Note: This review only covers the PS3 model of the FUS1ON Tournament Controller.
The Xbox 360′s gamepad is arguably much more superior when it comes to shooting games in particular. So with that in mind, I went out on a quest to find a PS3 gamepad that matched the Xbox 360′s layout design. Unfortunately, the ones I found all suffered from major issues like dead zones, as was the case with PowerA’s Batarang for the Batman: Arkham City game. I bought it, tried it, hated it, and somehow “lost” it. How ironic is it, then, that during my search I would eventually buy (albeit reluctantly) another PowerA product, this time the FUS1ON Tournament Controller, but end up lovin’ it?
An Xbox 360 Gamepad for Your PS3 – Designed to sport a similar look and feel of an Xbox 360 controller, the FUS1ON is definitely well-suited for shooters. (Tested with Killzone 3, Medal of Honor)
Lightweight and Ergonomic – The FUS1ON weighs almost the same as the original PS3 controller and feels comfortable even for those with smaller hands, which my sister can attest to.
Perfect Analog Control – The analog sticks are responsive, accurate, and practically devoid of any dead zone. The heads are concaved instead of convex and are slightly wider in diameter.
Sixaxis Support – Believe it or not, Sixaxis is not always supported by third-party controllers, so it’s nice to know that the FUS1ON’s got you covered. (Tested with Motorstorm, Heavenly Sword)
Soft Bumpers – Unfortunately, there are some PS3 shooters out there that force you to use the bumpers for firing weapons (e.g., the Medal of Honor games). The good news is that the bumpers on the FUS1ON are “soft” enough to make the shooting experience much less frustrating.
Custom Illumination – More of a nightlight if anything. They come in five different flavors: Red, green, blue, purple, and cyan. You press a switch behind the gamepad to toggle them on/off.
Interchangeable Grips – The hand grips on the controller can be customized to suit your needs, though casual gamers will probably not mess with this. Note that the grips need to be screwed in place, but PowerA was kind enough to bundle in a mini-screwdriver for this very reason.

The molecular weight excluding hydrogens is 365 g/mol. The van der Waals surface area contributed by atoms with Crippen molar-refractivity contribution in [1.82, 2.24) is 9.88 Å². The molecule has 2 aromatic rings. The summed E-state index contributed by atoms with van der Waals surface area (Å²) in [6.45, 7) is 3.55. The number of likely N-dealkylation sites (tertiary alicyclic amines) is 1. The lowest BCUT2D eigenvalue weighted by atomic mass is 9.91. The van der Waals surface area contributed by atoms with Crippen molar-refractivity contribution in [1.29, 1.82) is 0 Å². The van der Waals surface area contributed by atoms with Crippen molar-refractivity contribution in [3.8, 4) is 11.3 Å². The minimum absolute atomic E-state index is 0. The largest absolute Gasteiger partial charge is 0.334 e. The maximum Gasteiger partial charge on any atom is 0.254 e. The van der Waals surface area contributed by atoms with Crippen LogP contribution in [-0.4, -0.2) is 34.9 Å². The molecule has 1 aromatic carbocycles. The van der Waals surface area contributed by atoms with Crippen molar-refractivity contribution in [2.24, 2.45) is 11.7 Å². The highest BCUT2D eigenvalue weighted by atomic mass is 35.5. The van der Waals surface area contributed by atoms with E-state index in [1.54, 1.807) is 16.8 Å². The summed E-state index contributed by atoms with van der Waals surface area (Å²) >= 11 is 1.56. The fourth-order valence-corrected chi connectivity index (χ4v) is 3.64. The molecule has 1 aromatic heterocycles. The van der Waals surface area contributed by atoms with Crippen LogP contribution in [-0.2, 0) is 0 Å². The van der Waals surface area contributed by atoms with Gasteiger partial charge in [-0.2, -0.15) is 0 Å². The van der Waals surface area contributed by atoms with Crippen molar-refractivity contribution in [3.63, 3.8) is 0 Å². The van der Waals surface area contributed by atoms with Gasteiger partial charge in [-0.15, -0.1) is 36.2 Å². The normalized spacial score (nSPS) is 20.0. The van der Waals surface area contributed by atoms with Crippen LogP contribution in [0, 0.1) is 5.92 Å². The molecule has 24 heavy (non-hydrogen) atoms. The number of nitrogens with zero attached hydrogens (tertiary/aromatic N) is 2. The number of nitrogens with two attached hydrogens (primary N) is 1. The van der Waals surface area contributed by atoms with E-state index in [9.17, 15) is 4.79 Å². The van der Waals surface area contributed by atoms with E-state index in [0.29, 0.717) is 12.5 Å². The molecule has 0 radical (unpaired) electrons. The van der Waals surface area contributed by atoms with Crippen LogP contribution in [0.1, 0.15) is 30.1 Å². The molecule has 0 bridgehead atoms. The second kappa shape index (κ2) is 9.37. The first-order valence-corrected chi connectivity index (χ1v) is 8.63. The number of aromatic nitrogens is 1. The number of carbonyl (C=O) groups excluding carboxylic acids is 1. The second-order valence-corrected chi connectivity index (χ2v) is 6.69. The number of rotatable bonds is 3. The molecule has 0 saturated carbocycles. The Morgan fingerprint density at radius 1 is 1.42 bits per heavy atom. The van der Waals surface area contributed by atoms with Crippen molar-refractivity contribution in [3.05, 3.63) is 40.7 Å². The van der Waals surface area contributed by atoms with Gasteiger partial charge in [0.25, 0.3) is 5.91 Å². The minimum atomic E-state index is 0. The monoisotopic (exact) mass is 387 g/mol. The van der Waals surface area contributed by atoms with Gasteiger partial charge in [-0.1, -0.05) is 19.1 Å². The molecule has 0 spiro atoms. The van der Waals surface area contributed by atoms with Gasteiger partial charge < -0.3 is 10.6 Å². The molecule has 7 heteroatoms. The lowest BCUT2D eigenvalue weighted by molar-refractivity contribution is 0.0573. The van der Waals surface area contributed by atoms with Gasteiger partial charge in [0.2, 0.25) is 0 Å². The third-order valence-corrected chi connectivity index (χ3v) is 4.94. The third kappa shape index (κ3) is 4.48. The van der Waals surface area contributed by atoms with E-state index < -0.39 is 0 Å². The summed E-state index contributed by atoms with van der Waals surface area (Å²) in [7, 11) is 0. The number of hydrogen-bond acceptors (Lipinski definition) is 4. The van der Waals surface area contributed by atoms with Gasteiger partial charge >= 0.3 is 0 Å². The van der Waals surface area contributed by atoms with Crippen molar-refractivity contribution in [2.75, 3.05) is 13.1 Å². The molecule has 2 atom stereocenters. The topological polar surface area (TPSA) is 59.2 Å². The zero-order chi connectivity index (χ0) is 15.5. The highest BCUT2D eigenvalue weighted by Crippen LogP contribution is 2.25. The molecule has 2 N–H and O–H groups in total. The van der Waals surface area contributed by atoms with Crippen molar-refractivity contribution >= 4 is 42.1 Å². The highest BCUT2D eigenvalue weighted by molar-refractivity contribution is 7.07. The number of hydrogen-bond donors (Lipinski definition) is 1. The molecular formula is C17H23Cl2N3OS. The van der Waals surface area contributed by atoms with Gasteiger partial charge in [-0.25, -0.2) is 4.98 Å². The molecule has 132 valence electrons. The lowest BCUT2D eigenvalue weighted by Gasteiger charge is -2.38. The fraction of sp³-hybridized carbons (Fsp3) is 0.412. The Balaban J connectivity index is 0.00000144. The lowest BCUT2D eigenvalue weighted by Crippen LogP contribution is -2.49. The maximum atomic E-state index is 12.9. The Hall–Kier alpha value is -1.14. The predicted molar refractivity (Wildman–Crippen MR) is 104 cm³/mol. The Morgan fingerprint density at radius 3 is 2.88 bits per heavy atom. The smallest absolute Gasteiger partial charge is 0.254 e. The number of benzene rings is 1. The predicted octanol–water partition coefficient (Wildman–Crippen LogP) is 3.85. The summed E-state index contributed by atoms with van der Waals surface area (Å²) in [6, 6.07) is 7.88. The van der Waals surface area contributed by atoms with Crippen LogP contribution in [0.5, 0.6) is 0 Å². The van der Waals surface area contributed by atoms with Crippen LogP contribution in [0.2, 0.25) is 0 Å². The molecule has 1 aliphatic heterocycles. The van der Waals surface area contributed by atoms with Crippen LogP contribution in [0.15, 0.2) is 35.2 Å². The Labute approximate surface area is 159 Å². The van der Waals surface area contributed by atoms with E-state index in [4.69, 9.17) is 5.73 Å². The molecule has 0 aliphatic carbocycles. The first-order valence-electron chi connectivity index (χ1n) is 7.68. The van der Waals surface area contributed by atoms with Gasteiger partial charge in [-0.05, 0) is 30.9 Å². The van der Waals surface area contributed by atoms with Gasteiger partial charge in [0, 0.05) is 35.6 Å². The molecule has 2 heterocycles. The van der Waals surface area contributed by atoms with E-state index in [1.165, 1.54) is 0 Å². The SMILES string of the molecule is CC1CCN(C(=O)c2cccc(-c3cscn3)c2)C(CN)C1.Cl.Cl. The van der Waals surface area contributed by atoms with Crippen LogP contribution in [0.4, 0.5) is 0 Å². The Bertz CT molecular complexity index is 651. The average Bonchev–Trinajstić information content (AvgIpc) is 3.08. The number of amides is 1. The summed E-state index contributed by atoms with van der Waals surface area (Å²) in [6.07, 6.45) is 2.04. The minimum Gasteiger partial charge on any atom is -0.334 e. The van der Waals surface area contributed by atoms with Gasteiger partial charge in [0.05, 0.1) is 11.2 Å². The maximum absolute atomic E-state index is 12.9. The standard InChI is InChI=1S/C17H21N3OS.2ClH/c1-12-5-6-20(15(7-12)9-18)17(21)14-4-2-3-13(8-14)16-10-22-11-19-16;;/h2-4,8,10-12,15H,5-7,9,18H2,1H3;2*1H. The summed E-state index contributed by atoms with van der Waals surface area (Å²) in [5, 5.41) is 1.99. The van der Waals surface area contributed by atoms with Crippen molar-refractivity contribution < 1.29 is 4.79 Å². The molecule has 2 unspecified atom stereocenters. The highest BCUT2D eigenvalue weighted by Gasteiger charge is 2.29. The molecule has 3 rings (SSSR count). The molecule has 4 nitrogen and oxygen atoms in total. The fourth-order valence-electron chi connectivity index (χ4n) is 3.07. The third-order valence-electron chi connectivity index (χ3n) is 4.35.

Wired to Win – The durable braided cord connects to one of the PS3’s USB ports, which reduces input latency and alleviates the need to recharge batteries or sync with the PS3 console. The cord is also three meters long so it’s appropriate for most gaming setups at home.
Wrap Your Wrist – The cord wrap apparently can be used as a wristband so you don’t lose it. Nifty.
Protection for Your Investment – At a retail price of $79.99 USD, the FUS1ON Tournament Controller needs to be kept safe, hence the protective travel case it comes with.
Wired to Fail – Unfortunately, wires cause clutter, accidents, and are severely limited in range. Considering the premium price you’re paying for the FUS1ON, why no option for wireless capability?
PCs Unsupported – Like with any PS3 controller, the FUS1ON is incompatible with the PC since it lacks native support. You might circumvent this issue by using third-party software/drivers, however.
Halfway Home – The Home button on the FUS1ON lacks the ability to power up the console, which seems to be an issue shared among all third-party PS3 controllers apparently. Damn, oh well.
Sucks for Fighters – The D-pad feels too “precise” for circular motions and the buttons have a resistance not conducive to executing combos in rapid succession. Honestly, you should be using an arcade stick for fighting games anyway. (Tested with Super Street Fighter IV, Dead or Alive 5)
Eyes on MadCatz – The Major League Gaming (MLG) Pro Circuit Controller by MadCatz rivals the FUS1ON in many ways, like how it allows you to relocate the left analog stick and D-pad to achieve a button layout of either a PS3 or an Xbox 360 controller on one gamepad. In addition, the reversible trigger mode solves the problem of those PS3 shooters forcing you to use the bumpers instead of the triggers for firing weapons (e.g., the Medal of Honor games). But the MLG Pro Circuit Controller has its own pitfalls: stiff analog sticks, sensitivity issues, and a higher retail price ($99.99 USD!)
Premium Pricing – The FUS1ON sells for $79.99 USD. That ain’t cheap. Take time to consider if improving your overall gameplay with shooters on the PS3 is worth the price you’re paying for.
Stumbling upon PowerA’s FUS1ON Tournament Controller was like discovering the holy grail. My overall effectiveness with shooters on the PS3 improved dramatically with it, so it was worth the investment in my opinion. How I managed to play shooters without it is beyond me, seriously. If spending more money floats your boat then feel free to go with a more expensive alternative, such as the MLG Pro Circuit Controller by MadCatz. But as for me, my quest is finally done.
I'm all about what makes a geek a "geek" these days, from comics to anime, and from games to the latest tech. I'm a FIU graduate with a major in Information Technology and a minor in Marketing. As a gamer, and one who doesn't believe in fanboyism, I own multiple platforms to support the gaming industry as a whole.